Bruce Ariss Way is a narrow alley, the pedestrian-only continuation of Irving Avenue between Wave Street and Cannery Row. What was once an unofficial footpath between the row’s residential area, across the railroad tracks, and the canneries on the waterfront has been transformed into a small park. In the early 1990s, the City of Monterey relocated three workers’ shacks from 866 Wave Street to this location and opened them to the public. They are each interpreted as being inhabited by a Japanese, Filipino, and Spanish family, respectively, alluding to the mix of cultures that characterized cosmopolitan Cannery Row and representing workers’ living conditions between 1920 and 1950. In the early twentieth century, shacks like these were plentiful in the neighborhood, but these are the only remaining vestiges of this housing type on Cannery Row.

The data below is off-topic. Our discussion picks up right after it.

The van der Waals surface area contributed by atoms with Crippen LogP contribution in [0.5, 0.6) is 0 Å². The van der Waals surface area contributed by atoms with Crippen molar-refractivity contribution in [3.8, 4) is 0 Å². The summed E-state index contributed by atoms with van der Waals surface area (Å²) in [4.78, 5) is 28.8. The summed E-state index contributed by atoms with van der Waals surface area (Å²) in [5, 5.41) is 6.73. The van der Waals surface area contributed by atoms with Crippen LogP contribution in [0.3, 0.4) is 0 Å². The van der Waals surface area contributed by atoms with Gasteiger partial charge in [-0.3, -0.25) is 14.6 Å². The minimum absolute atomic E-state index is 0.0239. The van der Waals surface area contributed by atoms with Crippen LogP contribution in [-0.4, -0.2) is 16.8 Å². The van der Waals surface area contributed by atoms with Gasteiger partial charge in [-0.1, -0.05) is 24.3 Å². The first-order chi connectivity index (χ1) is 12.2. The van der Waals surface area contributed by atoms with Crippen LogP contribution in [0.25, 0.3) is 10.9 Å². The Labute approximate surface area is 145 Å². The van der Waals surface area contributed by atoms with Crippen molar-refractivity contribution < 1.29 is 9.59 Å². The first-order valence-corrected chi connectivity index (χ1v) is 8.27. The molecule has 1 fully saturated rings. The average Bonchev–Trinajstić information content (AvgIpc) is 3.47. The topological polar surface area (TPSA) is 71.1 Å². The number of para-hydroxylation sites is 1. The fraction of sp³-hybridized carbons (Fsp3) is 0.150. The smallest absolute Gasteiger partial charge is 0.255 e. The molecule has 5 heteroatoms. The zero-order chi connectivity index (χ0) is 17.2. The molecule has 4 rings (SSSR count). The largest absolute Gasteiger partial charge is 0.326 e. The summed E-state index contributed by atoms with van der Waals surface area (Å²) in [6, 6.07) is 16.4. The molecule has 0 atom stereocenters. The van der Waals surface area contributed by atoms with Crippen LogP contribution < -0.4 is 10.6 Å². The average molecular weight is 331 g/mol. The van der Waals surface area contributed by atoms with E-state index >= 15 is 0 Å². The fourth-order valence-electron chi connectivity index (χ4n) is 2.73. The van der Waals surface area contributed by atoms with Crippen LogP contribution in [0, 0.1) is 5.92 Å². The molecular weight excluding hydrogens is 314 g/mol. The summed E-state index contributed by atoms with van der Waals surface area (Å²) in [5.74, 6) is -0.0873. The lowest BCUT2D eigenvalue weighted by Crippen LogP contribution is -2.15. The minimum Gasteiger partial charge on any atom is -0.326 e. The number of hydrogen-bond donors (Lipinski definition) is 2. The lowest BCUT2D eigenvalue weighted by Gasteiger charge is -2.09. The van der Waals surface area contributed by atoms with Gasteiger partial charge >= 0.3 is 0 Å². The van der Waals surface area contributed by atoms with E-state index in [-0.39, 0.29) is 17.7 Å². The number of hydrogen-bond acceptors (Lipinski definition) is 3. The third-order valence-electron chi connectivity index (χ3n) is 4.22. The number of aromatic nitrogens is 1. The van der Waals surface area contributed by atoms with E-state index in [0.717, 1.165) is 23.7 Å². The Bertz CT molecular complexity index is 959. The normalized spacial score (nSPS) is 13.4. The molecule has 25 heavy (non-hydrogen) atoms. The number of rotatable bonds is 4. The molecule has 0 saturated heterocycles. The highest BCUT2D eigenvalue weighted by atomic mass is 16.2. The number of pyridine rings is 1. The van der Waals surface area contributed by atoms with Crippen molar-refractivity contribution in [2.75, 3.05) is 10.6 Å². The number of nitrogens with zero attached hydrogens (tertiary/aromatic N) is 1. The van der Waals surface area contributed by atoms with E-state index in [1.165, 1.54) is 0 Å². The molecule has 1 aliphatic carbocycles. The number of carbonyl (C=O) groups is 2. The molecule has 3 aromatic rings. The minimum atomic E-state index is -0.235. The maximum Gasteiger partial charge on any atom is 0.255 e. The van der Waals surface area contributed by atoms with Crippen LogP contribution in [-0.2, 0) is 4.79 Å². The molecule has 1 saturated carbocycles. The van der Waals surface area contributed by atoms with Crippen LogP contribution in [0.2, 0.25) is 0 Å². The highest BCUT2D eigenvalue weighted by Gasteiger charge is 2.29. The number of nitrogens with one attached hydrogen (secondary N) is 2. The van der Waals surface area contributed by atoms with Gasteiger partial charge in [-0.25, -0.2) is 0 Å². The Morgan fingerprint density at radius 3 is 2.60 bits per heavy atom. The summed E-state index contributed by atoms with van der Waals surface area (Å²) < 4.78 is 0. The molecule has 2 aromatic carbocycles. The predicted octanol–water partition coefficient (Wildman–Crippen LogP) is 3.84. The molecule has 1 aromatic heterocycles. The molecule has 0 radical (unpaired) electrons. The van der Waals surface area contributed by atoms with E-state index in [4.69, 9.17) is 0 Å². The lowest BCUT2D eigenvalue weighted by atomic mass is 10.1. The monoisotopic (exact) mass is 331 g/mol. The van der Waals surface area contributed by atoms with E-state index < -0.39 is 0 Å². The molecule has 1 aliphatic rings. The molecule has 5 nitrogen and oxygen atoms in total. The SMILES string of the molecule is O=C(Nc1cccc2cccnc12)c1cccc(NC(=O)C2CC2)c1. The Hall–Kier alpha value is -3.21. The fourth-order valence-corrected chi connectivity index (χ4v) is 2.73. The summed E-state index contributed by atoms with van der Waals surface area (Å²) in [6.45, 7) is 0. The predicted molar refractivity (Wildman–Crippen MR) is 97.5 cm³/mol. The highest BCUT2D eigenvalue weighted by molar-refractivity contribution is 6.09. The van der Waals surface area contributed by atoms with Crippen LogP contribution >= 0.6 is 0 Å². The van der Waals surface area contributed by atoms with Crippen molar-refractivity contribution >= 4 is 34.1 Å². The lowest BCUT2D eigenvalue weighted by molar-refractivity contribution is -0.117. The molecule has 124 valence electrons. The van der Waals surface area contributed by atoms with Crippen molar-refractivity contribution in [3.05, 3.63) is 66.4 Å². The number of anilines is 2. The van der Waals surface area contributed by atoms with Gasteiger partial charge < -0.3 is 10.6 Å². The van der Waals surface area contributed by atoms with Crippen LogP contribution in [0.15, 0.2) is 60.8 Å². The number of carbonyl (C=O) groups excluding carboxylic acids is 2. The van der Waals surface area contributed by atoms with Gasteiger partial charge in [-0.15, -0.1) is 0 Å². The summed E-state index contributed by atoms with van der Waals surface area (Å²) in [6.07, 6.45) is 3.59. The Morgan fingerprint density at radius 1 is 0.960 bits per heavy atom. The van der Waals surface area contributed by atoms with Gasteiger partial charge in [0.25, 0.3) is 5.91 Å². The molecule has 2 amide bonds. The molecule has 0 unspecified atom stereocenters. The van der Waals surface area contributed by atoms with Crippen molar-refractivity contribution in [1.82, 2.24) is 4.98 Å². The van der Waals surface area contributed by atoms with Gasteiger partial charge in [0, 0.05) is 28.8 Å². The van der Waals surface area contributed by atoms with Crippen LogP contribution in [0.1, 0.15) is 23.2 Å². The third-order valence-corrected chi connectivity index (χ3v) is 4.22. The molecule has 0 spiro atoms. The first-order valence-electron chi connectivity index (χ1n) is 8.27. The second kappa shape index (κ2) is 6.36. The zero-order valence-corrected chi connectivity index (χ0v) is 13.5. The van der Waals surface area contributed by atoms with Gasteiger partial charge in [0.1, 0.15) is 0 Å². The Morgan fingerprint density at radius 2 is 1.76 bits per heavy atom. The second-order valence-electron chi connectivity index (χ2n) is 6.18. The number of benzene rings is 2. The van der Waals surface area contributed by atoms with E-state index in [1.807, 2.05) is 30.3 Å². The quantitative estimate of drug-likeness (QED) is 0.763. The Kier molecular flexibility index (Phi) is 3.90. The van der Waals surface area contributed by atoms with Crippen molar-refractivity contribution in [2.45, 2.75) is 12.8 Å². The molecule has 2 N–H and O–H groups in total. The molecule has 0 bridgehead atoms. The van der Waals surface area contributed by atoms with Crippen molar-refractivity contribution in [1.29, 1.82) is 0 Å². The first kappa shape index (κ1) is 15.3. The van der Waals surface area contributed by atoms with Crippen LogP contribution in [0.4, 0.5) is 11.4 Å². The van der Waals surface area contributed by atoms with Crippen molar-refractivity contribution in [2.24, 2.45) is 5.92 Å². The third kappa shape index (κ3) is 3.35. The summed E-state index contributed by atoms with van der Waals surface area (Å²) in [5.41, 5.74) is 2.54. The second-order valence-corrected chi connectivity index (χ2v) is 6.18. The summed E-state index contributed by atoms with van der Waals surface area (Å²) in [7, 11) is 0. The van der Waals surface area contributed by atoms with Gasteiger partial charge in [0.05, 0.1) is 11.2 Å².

The single-story, one-room houses are wood frame, built of a single layer of lumber. The exteriors are sheathed in board and batten, while the front-gable roofs are clad in wooden shingles. Each facade has a wooden entry door with a top light, while two cottages have windows. Although the shacks were only one-room deep, they had small kitchen areas with running water and natural gas as well as electricity.
Architectural Resources Group. “Final Cannery Row Cultural Resources Survey Report Document.” Prepared for the City of Monterey, California, 2001.